Spyware and Divorce
(The following is a blog entry I contributed to LinkedIn as one of their “Influencers”):
Gosh the laws are in a state of flux on this topic. I contributed to a front page story in the wsj a week or two ago and have received a lot of feedback. Where are we in the electronic age? Well eavesdropping still seems to be bad. But is looking at your spouses email really the same as tapping their phone calls? Is it perhaps worse? It again all comes down to the expectation of privacy that our country tries so hard to protect. The South Carolina Supreme Court just weighed in on the issue saying that looking at your spouse’s email may not be wrong? See: http://www2.counton2.com/news/2012/oct/15/supreme-court-rules-favor-women-who-hacked-mans-e-ar-4761793/. But other courts differ.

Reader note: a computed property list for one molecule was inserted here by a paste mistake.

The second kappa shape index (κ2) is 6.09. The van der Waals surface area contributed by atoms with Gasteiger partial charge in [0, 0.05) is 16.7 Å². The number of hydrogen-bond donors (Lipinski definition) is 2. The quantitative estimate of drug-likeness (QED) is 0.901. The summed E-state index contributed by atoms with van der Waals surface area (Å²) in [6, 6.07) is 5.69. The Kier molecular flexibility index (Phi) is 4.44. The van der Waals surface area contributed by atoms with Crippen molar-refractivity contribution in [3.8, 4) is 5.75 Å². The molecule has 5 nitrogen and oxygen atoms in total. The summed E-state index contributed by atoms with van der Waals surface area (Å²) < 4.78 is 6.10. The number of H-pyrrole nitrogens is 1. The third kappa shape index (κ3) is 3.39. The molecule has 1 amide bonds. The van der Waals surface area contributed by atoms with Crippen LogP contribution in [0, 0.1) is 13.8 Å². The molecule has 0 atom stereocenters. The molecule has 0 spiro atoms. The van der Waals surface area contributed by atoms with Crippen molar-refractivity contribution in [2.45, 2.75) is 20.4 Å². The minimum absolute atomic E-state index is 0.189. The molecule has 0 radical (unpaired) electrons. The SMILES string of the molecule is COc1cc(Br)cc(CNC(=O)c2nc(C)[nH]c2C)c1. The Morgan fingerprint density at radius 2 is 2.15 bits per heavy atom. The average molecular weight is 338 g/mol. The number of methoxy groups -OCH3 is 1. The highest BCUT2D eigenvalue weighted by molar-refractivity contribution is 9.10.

My real question, is should there be a divorce exception? It is one thing for a company to steal important information from a competitor, but the desire of a spouse to know whether their companion has been faithful (romantically or even financially) is a hard desire to suppress. Not that wiretapping or invading privacy should be legalized for divorcing couples, but perhaps the punishment should be lowered? It is just such a hard urge for mst people to suppress, and while ignorance of the law is no excuse, most do not know they are committing a crime. After all, keystroke and other software is so readily available, and spouses usually feel that they are only “invading” their own computer, since after all, they are married and everything they own, they share, right?
It will be interesting to see what happens next. I am looking forward to the development of this issue as more cases reach the courts.